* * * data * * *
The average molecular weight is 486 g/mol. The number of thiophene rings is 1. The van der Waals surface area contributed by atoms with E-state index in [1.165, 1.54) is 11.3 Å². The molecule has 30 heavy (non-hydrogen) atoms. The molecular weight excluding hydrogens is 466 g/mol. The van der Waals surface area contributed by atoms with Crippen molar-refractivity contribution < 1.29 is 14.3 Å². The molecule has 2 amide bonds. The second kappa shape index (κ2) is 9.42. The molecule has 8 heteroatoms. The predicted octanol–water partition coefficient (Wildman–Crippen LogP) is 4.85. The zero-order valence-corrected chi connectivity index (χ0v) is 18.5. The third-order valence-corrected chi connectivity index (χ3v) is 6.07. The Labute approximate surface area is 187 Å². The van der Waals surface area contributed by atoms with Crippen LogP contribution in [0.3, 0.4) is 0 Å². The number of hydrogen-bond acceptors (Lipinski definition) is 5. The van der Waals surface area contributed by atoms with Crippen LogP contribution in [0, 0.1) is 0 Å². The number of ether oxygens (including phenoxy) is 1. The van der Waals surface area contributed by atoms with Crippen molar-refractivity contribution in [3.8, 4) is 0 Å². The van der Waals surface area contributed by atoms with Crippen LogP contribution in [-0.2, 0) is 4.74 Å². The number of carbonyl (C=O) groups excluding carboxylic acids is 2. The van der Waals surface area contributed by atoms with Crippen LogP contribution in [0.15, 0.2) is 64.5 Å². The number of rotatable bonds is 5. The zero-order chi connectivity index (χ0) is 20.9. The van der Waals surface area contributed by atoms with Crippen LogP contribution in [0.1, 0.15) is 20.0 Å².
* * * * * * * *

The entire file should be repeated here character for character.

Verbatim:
The average molecular weight is 486 g/mol. The number of thiophene rings is 1. The van der Waals surface area contributed by atoms with E-state index in [1.165, 1.54) is 11.3 Å². The molecule has 30 heavy (non-hydrogen) atoms. The molecular weight excluding hydrogens is 466 g/mol. The van der Waals surface area contributed by atoms with Crippen molar-refractivity contribution < 1.29 is 14.3 Å². The molecule has 2 amide bonds. The second kappa shape index (κ2) is 9.42. The molecule has 8 heteroatoms. The predicted octanol–water partition coefficient (Wildman–Crippen LogP) is 4.85. The zero-order valence-corrected chi connectivity index (χ0v) is 18.5. The third-order valence-corrected chi connectivity index (χ3v) is 6.07. The Labute approximate surface area is 187 Å². The van der Waals surface area contributed by atoms with Crippen LogP contribution in [0.3, 0.4) is 0 Å². The number of hydrogen-bond acceptors (Lipinski definition) is 5. The van der Waals surface area contributed by atoms with Crippen LogP contribution in [0, 0.1) is 0 Å². The number of ether oxygens (including phenoxy) is 1. The van der Waals surface area contributed by atoms with Crippen molar-refractivity contribution in [3.8, 4) is 0 Å². The van der Waals surface area contributed by atoms with Crippen LogP contribution in [-0.2, 0) is 4.74 Å². The number of carbonyl (C=O) groups excluding carboxylic acids is 2. The van der Waals surface area contributed by atoms with Crippen LogP contribution in [0.15, 0.2) is 64.5 Å². The number of rotatable bonds is 5. The zero-order chi connectivity index (χ0) is 20.9. The van der Waals surface area contributed by atoms with Crippen LogP contribution in [0.1, 0.15) is 20.0 Å².